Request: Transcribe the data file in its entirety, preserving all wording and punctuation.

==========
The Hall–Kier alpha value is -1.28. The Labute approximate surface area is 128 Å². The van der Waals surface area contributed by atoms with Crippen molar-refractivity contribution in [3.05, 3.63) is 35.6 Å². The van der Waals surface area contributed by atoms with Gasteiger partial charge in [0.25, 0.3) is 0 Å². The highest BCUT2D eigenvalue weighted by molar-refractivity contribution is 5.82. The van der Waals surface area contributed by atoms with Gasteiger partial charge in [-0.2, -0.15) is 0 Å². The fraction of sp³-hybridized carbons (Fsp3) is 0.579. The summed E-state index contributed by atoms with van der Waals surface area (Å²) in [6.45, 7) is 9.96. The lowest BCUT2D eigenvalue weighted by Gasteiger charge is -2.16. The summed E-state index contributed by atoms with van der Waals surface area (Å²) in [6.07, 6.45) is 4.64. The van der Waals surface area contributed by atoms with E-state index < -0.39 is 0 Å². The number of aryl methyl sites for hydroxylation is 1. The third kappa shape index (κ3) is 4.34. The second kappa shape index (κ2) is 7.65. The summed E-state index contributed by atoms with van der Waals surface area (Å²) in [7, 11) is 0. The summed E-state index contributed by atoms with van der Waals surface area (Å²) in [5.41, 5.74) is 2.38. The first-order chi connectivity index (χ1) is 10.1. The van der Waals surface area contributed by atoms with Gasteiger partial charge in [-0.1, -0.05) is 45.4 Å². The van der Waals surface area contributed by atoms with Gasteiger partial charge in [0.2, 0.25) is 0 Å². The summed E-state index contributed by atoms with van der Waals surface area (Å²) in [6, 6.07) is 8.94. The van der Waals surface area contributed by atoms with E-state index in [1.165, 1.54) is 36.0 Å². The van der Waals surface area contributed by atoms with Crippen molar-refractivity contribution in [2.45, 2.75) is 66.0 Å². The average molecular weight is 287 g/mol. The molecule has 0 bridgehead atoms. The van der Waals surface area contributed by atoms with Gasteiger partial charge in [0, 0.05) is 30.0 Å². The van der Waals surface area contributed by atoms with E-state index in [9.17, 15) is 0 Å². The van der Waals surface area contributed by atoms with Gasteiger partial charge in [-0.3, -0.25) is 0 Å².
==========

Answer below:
The Hall–Kier alpha value is -1.28. The Labute approximate surface area is 128 Å². The van der Waals surface area contributed by atoms with Crippen molar-refractivity contribution in [3.05, 3.63) is 35.6 Å². The van der Waals surface area contributed by atoms with Gasteiger partial charge in [0.25, 0.3) is 0 Å². The highest BCUT2D eigenvalue weighted by molar-refractivity contribution is 5.82. The van der Waals surface area contributed by atoms with Gasteiger partial charge in [-0.2, -0.15) is 0 Å². The fraction of sp³-hybridized carbons (Fsp3) is 0.579. The summed E-state index contributed by atoms with van der Waals surface area (Å²) in [6.45, 7) is 9.96. The lowest BCUT2D eigenvalue weighted by Gasteiger charge is -2.16. The summed E-state index contributed by atoms with van der Waals surface area (Å²) in [6.07, 6.45) is 4.64. The van der Waals surface area contributed by atoms with E-state index < -0.39 is 0 Å². The number of aryl methyl sites for hydroxylation is 1. The third kappa shape index (κ3) is 4.34. The second kappa shape index (κ2) is 7.65. The summed E-state index contributed by atoms with van der Waals surface area (Å²) in [7, 11) is 0. The summed E-state index contributed by atoms with van der Waals surface area (Å²) in [5.41, 5.74) is 2.38. The first-order chi connectivity index (χ1) is 10.1. The van der Waals surface area contributed by atoms with Gasteiger partial charge in [-0.1, -0.05) is 45.4 Å². The van der Waals surface area contributed by atoms with Gasteiger partial charge in [0.2, 0.25) is 0 Å². The summed E-state index contributed by atoms with van der Waals surface area (Å²) in [6, 6.07) is 8.94. The van der Waals surface area contributed by atoms with E-state index in [1.165, 1.54) is 36.0 Å². The van der Waals surface area contributed by atoms with Crippen molar-refractivity contribution in [2.45, 2.75) is 66.0 Å². The average molecular weight is 287 g/mol. The molecule has 0 bridgehead atoms. The van der Waals surface area contributed by atoms with Gasteiger partial charge in [0, 0.05) is 30.0 Å². The van der Waals surface area contributed by atoms with E-state index in [9.17, 15) is 0 Å². The van der Waals surface area contributed by atoms with Gasteiger partial charge in [-0.3, -0.25) is 0 Å².